**ps. look out for all my other solutions for Advent of Code challenges here.**

## Day 19

See details of the challenge here.

I initially approached today’s challenge as a dynamic programming exercise, but it quickly transpired that there’s a much better way to do it once I realised that part 1 is in fact the Josephus Problem and there’s a simple solution to it.

To understand the above, watch the YouTube video in the links section below.

### Part 2

Realizing the folly of their present-exchange rules, the Elves agree to instead

steal presents from the Elf directly across the circle. If two Elves are across

the circle, the one on the left (from the perspective of the stealer) is stolen

from. The other rules remain unchanged: Elves with no presents are removed from

the circle entirely, and the other elves move in slightly to keep the circle

evenly spaced.

For example, with five Elves (again numbered 1 to 5):

The Elves sit in a circle; Elf 1 goes first:

15 2 4 3

Elves 3 and 4 are across the circle; Elf 3’s present is stolen, being the one to

the left. Elf 3 leaves the circle, and the rest of the Elves move in:

11 5 2 --> 5 2 4 - 4

Elf 2 steals from the Elf directly across the circle, Elf 5:`1 1 -`

2--> 2 4 4

Next is Elf 4 who, choosing between Elves 1 and 2, steals from Elf 1:`- 2 2 -->`

44

Finally, Elf 2 steals from Elf 4:

2--> 2 -

So, with five Elves, the Elf that sits starting in position 2 gets all the

presents.

With the number of Elves given in your puzzle input, which Elf now gets all the

presents?

I’m not aware of this variation to the Josephus Problem, but I’d wager that there would be some pattern to the results similar to part 1, so I put together a dynamic programming solution to get some outputs. (ps. the solution is not good enough for the input as it’ll take too long to return)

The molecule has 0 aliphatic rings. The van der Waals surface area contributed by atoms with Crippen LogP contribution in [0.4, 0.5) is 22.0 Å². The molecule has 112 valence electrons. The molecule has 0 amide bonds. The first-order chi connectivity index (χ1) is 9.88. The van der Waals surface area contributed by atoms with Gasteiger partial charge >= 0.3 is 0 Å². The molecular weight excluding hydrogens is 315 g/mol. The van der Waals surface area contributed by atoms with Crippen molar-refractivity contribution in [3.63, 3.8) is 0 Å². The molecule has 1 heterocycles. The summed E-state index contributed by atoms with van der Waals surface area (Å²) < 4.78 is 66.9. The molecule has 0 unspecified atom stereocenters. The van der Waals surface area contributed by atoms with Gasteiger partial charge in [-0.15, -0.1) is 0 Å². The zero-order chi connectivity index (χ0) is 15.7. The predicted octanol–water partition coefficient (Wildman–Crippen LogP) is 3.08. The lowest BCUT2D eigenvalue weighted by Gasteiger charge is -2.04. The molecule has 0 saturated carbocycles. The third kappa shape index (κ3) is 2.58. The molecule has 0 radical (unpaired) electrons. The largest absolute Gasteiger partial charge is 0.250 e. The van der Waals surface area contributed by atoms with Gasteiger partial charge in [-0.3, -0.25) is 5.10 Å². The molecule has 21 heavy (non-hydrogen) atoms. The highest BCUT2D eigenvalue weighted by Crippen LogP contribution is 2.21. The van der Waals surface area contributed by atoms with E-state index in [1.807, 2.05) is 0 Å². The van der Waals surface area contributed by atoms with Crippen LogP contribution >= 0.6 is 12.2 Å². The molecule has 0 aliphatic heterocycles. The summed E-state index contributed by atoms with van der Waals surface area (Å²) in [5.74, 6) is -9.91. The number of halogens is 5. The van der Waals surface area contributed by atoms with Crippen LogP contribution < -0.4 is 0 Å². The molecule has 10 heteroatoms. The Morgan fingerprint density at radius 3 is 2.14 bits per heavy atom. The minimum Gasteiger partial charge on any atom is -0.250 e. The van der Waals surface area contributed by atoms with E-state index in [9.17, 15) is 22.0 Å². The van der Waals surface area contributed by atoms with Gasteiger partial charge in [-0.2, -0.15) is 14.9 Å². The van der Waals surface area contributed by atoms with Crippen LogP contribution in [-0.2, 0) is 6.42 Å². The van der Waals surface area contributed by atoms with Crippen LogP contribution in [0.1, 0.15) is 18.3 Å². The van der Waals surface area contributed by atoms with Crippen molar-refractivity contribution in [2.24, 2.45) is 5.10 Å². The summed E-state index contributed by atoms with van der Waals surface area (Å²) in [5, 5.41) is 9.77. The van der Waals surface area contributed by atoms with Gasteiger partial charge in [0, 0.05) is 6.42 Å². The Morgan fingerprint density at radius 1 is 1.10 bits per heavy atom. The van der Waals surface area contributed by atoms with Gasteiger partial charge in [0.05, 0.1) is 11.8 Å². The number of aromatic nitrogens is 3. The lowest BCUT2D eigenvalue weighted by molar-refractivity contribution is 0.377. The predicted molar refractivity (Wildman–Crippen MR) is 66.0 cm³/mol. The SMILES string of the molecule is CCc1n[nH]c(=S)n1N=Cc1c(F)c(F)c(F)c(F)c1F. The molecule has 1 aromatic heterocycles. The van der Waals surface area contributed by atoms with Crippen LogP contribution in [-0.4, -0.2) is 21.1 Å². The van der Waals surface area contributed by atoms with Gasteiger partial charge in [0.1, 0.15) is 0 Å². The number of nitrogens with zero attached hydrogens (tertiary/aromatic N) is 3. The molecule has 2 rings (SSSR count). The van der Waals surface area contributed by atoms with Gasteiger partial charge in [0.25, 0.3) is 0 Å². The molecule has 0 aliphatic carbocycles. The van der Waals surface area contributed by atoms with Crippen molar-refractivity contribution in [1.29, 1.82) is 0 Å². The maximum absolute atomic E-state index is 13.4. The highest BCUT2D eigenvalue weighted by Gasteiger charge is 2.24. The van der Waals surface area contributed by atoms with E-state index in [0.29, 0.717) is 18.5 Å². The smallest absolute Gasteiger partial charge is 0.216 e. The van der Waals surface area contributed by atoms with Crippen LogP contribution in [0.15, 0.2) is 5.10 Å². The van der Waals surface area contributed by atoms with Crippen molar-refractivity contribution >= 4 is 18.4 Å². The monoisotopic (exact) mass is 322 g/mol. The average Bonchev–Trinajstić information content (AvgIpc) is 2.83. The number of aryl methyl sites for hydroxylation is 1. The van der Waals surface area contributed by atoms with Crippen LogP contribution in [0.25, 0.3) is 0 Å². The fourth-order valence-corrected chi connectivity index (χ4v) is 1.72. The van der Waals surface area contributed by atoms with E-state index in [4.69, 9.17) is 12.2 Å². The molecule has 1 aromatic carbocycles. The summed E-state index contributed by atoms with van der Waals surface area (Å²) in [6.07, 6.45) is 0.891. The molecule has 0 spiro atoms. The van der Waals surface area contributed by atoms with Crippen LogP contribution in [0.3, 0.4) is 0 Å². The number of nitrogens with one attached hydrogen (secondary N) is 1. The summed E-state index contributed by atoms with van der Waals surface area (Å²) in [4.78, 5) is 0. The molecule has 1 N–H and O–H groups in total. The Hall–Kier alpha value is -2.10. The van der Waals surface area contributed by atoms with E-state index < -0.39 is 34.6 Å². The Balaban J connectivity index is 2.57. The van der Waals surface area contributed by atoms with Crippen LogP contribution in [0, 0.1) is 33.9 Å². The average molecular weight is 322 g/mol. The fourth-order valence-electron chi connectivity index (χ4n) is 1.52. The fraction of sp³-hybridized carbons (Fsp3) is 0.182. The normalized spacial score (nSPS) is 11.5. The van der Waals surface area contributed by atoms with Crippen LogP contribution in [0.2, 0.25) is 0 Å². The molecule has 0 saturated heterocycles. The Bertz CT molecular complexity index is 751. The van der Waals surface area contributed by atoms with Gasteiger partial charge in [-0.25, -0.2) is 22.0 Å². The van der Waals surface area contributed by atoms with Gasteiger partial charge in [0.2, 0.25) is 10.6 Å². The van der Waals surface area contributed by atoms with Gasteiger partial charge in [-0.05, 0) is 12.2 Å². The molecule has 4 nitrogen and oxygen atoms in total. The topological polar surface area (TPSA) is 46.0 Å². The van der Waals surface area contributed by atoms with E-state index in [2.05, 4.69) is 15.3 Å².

With the help of this I can see a pattern emerging:

n : answer

1 : 1

2 : 2

3 : 3

4 : 1

5 : 2

6 : 3

7 : 5

8 : 7

9 : 9

10 : 1

11 : 2

12 : 3

13 : 4

14 : 5

15 : 6

16 : 7

17 : 8

18 : 9

19 : 11

20 : 13

21 : 15

22 : 17

23 : 19

24 : 21

25 : 23

26 : 25

27 : 27

28 : 1

29 : 2

30 : 3

…

- where
is a power of 3 then the answer is itself**n** - else
can be expressed as**n**where**m****+ l***m*is a power of 3 - where
(eg.**l <= m***n = 5 = 3 + 2*where*m*=*3*and*l*=*2*) then the answer is just**l** - else the answer is
(eg.**m + (l – m) * 2***n = 7 = 3 + 4*where m =*3*and l =*4*and*m + (l – m) * 2 = 5*)

## Links

- Day 19 challenge description
- The Josephus Problem – Numberphile (YouTube)
- Advent of Code 2015
- Solution for Day 18
- All my F# solutions for Advent of Code
- Github repo

**Yan Cui**

I’m an **AWS Serverless Hero** and the author of **Production-Ready Serverless**. I have run production workload at scale in AWS for nearly 10 years and I have been an architect or principal engineer with a variety of industries ranging from banking, e-commerce, sports streaming to mobile gaming. I currently work as an independent consultant focused on AWS and serverless.

Further reading

Here is a complete list of all my posts on serverless and AWS Lambda. In the meantime, here are a few of my most popular blog posts.

- Lambda optimization tip – enable HTTP keep-alive
- You are thinking about serverless costs all wrong
- Many faced threats to Serverless security
- We can do better than percentile latencies
- I’m afraid you’re thinking about AWS Lambda cold starts all wrong
- Yubl’s road to Serverless
- AWS Lambda – should you have few monolithic functions or many single-purposed functions?
- AWS Lambda – compare coldstart time with different languages, memory and code sizes
- Guys, we’re doing pagination wrong